Exactly what needs to be done to turn the tide of Islamisation depends largely on Islam itself — on its ability to reform, adapt and conform to Western culture, laws, politics and respect for human rights. Of course, it also depends on the willingness and strength of conviction of individual Muslims to be part of this process.
11th Bonus Question:
What can the people in The Netherlands and on the rest of the continent do to support you?
You should focus on what you can do in your own countries. We’d love to see you at our demonstrations, and would hope to lend you our support when we can. But what we’d really like to see would be you having your own successes, inspiring us to continue doing what we do, and setting an example of what can be achieved. In The Netherlands you have Geert Wilders — a politician unlike most of the others — who is committed seriously addressing the root cause of the problems of Islamic extremism. In The Netherlands you have the potential to achieve a great deal, and to be an example to the rest of the world. Best of luck to you all, and thank you!”
Mind you, they didn’t have any problem discriminating against Flanders, which deserves its own state far more than do the Kosovars. But, hey — you can’t make a multicultural omelet without breaking eggs, you know.
Hashim Thaçi has the official title of prime minister of Kosovo. Before he won that gig he ran the gangster guerilla army known as the KLA. After the United States intervened in Serbia in 1999, Mr. Thaçi and the Kosovars were able to operate with impunity, trafficking heroin and underage girls all across Europe.
Late last year Dick Marty, a special rapporteur for the Council of Europe, released a report that confirmed what had long been a rumor: during its war for independence the KLA had systematically killed both their Kosovar opponents and Serbian prisoners to harvest their organs and sell them on the black market. Hashim Thaçi, now a respected political leader was specifically implicated in the report.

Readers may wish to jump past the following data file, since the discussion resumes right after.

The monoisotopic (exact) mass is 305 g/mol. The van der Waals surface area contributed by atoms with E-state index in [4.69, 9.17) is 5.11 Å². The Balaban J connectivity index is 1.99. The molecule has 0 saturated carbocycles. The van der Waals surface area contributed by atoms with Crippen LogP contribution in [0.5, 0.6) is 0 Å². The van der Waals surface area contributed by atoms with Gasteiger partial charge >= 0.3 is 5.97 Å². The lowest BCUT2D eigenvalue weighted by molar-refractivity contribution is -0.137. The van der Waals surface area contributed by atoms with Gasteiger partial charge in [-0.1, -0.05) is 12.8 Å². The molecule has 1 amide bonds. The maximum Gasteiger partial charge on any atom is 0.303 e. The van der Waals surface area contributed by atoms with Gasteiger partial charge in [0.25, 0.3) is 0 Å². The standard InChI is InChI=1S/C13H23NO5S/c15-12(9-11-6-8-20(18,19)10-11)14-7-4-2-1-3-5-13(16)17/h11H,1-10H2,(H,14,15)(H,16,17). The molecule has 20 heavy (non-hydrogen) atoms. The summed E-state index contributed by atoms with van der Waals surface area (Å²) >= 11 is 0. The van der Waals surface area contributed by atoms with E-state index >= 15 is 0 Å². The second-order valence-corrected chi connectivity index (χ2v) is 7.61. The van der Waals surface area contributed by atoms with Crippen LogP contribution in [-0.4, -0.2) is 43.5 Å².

To make matters worse, a recent WikiLeaks release has revealed that the UN and NATO knew all about Mr. Thaçi and his vile commercial affairs, but chose to ignore the fact and elevated him to the office of prime minister anyway.
Many thanks to Vlad Tepes for YouTubing this news report about Kosovo from Canadian TV:
The above title is my version of the events. The title given to the Yahoo News AP article by Scott Bader ran this was: “Wis. Lawmakers flee State to Block anti-Union Bill.”
“MADISON, Wis. – Faced with a near-certain Republican victory that would end a half-century of collective bargaining for public workers, Wisconsin Democrats retaliated with the only weapon they had left: They fled.
Fourteen Democratic lawmakers disappeared from the Capitol on Thursday, just as the Senate was about to begin debating the measure aimed at easing the state’s budget crunch.
By refusing to show up for a vote, the group brought the debate to a swift halt and hoped to pressure Republicans to the negotiating table.
“The plan is to try and slow this down because it’s an extreme piece of legislation that’s tearing this state apart,” Sen. Jon Erpenbach said.
The move drew cheers from tens of thousands of protesters — teachers, prison guards and others targeted by the proposal — who filled the Statehouse during the past three days.
Republican Gov. Scott Walker, who took office just last month, has made the bill a top priority. He urged the group to return and called the boycott a “stunt.”
“It’s more about theatrics than anything else,” Walker said, predicting that the group would come back in a day or two, after realizing “they’re elected to do a job.”
Walker said Democrats could still offer amendments to change the bill, but he vowed not to concede on his plan to end most collective bargaining rights.
With 19 seats, Republicans hold a majority in the 33-member Senate, but they are one vote short of the number necessary to conduct business. So the GOP needs at least one Democrat to be present before any voting can take place. Once the measure is brought to the floor, it needs 17 votes to pass.
Other lawmakers who fled sent messages over Twitter and issued written statements but did not disclose their location until hours later.
Erpenbach said the group had been in Rockford, Ill., but they dispersed by late afternoon.
In response to a question of where she was, Sen. Lena Taylor sent a tweet saying she was “doing the people’s business. Power to the PEOPLE.”
Sen. Tim Cullen of Janesville said he was back in Wisconsin by Thursday night, but he did not expect Democrats to return to take up the bill until Saturday.
As Republicans tried to begin Senate business around midday, observers in the gallery screamed “Freedom! Democracy! Unions!” Opponents cheered when a legislative leader announced there were not enough senators present to proceed.